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One in two tenants fail government ‘financial resilience’ test

One in four people don’t have enough savings to cover a 25 per cent drop in earnings - and that rises to almost one in two people who privately rent. 

The ‘cover 25 per cent drop’ measurement is the one used by the government’s Office for National Statistics to assess ‘financial resilience’ in household budgets.

Amongst others measured this way, 55 per cent of single parents fail to have enough, and 34 per cent where the main earner has a long-term illness or disability.

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Rohit Kohli, director at independent broker The Mortgage Shop, says: "The ONS report paints a sobering picture of the UK's current economic landscape. Vulnerable groups - notably disabled adults, renters and single parents - are disproportionately struggling. Despite a fall in inflation, the cost of essentials has surged, with some items seeing over a 25% price increase in two years. This trend strains household finances, particularly for necessities. The mortgage sector hasn't fully felt the impact yet, but with a tough winter ahead, many face harsh choices between heating, eating or paying their mortgage or rent.”

Sarah Coles, head of personal finance at business consultancy Hargreaves Lansdown, adds: “The ONS measures resilience primarily through our ability to weather the storm if we lost 25 per cent of our income. However, it also looks at a number of other areas. 

“Among renters, 53 per cent can’t afford a bill out of the blue and 13 per cent have run out of food and not been able to afford to replace it. Some 55 per cent have trouble paying their rent – compared to just 34 per cent of those with a mortgage. And things have got much worse as rents have risen. The percentage of renters who are struggling has risen from 42 in the spring to 55 per cent now.”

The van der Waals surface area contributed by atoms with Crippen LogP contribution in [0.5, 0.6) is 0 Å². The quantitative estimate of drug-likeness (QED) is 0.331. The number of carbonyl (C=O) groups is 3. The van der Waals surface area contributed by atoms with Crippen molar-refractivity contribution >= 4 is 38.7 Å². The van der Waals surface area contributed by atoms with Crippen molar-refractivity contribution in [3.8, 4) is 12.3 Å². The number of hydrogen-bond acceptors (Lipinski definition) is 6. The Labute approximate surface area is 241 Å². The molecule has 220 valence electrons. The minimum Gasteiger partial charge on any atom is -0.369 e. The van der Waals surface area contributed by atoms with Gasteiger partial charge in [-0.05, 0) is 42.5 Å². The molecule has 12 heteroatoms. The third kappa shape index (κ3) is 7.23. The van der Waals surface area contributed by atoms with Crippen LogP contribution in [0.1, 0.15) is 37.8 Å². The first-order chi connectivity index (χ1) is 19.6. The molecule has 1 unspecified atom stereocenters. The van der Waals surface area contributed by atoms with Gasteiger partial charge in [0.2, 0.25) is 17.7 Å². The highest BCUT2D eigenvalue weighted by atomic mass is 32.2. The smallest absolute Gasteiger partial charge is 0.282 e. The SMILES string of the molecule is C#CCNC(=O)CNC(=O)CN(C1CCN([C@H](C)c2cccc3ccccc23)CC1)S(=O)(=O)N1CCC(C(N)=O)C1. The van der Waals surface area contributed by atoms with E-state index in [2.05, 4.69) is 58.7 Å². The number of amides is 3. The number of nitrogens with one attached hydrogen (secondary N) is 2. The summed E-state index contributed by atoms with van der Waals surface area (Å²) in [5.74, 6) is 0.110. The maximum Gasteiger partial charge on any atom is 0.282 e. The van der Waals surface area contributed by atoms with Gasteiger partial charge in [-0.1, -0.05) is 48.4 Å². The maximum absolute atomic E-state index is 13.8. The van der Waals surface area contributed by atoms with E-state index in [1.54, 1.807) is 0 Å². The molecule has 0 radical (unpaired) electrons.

And Coles warns that according to her calculation, by the summer some 230,000 of those who are ‘at risk’ of falling into arrears will have cash savings that cover less than three months of essential spending – making them ‘high risk’. Plus an additional 470,000 will also have unsustainable spending, so they’re at ‘critical risk’. 

“It means that the cost-of-living crisis for those with a mortgage is likely to last even longer” she cautions.

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    Do these people actually get paid to state the obvious?

    They haven't bothered with the interesting bits. Why can't 53% of renters afford a bill out of the blue? How big is the bill? Have they spent their money on unnecessary luxuries such as cigarettes, false nails, hair extensions, the latest iPhone, designer trainers, takeaways, nights out, etc? Some people are undoubtedly struggling but a far larger number are making some very bizarre spending choices.

    People who rent tend to be younger and in lower paid jobs than people with mortgages. That should be obvious to these so called experts. It doesn't mean they will always be young and in a low paid job. Learning how to budget and take responsibility for making sure the important stuff is paid would be a very good life skill to learn

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    As usual you have hot the nail on the head. Years ago people were advised to have 6 months living costs in savings in case of losing their job etc. These days if people have any spare money they just spend it, and they run up credit to the max as well.

     
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    I have met people who just couldn't save. As soon as they received their benefits they would spend it. They couldn't even plan till their next payment day. Once they got their benefits they would spend it on silly things like takeaways and treats, then struggle for a few days till the next payment day. It is so bad they would go to the supermarket at midnight when they could spend their latest payment.

     
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    I was in that situation in my younger years, especially just after I started my own business. Did I bleat, no, I took out insurance just in case!

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